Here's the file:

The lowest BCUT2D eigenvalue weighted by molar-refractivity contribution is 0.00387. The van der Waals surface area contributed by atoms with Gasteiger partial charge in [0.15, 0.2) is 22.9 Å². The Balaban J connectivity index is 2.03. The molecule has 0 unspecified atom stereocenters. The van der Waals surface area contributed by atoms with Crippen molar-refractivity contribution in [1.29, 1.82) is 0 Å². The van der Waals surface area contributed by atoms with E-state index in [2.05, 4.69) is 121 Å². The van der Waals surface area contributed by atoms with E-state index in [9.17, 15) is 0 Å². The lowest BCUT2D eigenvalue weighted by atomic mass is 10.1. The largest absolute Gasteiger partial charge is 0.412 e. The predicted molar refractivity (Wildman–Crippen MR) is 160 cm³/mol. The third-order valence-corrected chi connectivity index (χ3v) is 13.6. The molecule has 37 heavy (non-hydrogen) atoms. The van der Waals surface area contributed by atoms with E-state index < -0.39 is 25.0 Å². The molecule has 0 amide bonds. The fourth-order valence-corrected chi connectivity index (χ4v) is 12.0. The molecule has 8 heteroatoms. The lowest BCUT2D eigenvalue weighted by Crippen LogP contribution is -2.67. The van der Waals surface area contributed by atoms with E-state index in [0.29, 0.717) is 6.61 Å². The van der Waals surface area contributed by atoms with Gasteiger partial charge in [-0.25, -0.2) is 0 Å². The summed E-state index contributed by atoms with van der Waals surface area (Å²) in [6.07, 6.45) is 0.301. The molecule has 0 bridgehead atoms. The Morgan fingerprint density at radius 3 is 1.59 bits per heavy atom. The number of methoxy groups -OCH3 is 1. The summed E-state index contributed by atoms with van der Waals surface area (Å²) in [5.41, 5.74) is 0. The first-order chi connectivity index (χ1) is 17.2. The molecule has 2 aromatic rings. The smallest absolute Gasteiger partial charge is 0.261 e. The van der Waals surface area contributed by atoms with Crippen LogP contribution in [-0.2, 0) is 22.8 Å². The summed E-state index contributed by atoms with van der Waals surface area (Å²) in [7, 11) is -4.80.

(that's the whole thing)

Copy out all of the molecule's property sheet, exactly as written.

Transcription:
The lowest BCUT2D eigenvalue weighted by molar-refractivity contribution is 0.00387. The van der Waals surface area contributed by atoms with Gasteiger partial charge in [0.15, 0.2) is 22.9 Å². The Balaban J connectivity index is 2.03. The molecule has 0 unspecified atom stereocenters. The van der Waals surface area contributed by atoms with Crippen molar-refractivity contribution in [1.29, 1.82) is 0 Å². The van der Waals surface area contributed by atoms with E-state index in [2.05, 4.69) is 121 Å². The van der Waals surface area contributed by atoms with E-state index in [9.17, 15) is 0 Å². The lowest BCUT2D eigenvalue weighted by atomic mass is 10.1. The largest absolute Gasteiger partial charge is 0.412 e. The predicted molar refractivity (Wildman–Crippen MR) is 160 cm³/mol. The third-order valence-corrected chi connectivity index (χ3v) is 13.6. The molecule has 37 heavy (non-hydrogen) atoms. The van der Waals surface area contributed by atoms with E-state index < -0.39 is 25.0 Å². The molecule has 0 amide bonds. The fourth-order valence-corrected chi connectivity index (χ4v) is 12.0. The molecule has 8 heteroatoms. The lowest BCUT2D eigenvalue weighted by Crippen LogP contribution is -2.67. The van der Waals surface area contributed by atoms with E-state index in [0.29, 0.717) is 6.61 Å². The van der Waals surface area contributed by atoms with Gasteiger partial charge in [-0.25, -0.2) is 0 Å². The summed E-state index contributed by atoms with van der Waals surface area (Å²) in [6.07, 6.45) is 0.301. The molecule has 0 bridgehead atoms. The Morgan fingerprint density at radius 3 is 1.59 bits per heavy atom. The number of methoxy groups -OCH3 is 1. The summed E-state index contributed by atoms with van der Waals surface area (Å²) in [5.41, 5.74) is 0. The first-order chi connectivity index (χ1) is 17.2. The molecule has 2 aromatic rings. The smallest absolute Gasteiger partial charge is 0.261 e. The van der Waals surface area contributed by atoms with Crippen LogP contribution in [-0.2, 0) is 22.8 Å². The summed E-state index contributed by atoms with van der Waals surface area (Å²) in [7, 11) is -4.80.